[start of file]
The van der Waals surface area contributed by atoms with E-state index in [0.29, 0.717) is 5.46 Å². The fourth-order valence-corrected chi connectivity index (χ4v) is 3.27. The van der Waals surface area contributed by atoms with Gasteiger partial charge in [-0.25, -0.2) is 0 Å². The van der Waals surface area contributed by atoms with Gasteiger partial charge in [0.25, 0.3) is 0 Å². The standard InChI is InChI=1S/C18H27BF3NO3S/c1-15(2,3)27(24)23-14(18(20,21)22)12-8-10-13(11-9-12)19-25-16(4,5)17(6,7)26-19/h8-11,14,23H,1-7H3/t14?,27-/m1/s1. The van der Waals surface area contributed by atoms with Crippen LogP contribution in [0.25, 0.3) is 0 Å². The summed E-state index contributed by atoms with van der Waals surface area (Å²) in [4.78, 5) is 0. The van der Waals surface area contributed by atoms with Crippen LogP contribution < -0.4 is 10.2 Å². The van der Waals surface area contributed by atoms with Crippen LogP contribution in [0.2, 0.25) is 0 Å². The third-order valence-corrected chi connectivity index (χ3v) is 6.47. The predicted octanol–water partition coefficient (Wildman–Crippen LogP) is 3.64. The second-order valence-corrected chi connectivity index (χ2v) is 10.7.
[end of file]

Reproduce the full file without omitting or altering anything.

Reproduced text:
The van der Waals surface area contributed by atoms with E-state index in [0.29, 0.717) is 5.46 Å². The fourth-order valence-corrected chi connectivity index (χ4v) is 3.27. The van der Waals surface area contributed by atoms with Gasteiger partial charge in [-0.25, -0.2) is 0 Å². The van der Waals surface area contributed by atoms with Gasteiger partial charge in [0.25, 0.3) is 0 Å². The standard InChI is InChI=1S/C18H27BF3NO3S/c1-15(2,3)27(24)23-14(18(20,21)22)12-8-10-13(11-9-12)19-25-16(4,5)17(6,7)26-19/h8-11,14,23H,1-7H3/t14?,27-/m1/s1. The van der Waals surface area contributed by atoms with Crippen LogP contribution in [0.25, 0.3) is 0 Å². The summed E-state index contributed by atoms with van der Waals surface area (Å²) in [4.78, 5) is 0. The van der Waals surface area contributed by atoms with Crippen LogP contribution < -0.4 is 10.2 Å². The van der Waals surface area contributed by atoms with Crippen LogP contribution in [0.2, 0.25) is 0 Å². The third-order valence-corrected chi connectivity index (χ3v) is 6.47. The predicted octanol–water partition coefficient (Wildman–Crippen LogP) is 3.64. The second-order valence-corrected chi connectivity index (χ2v) is 10.7.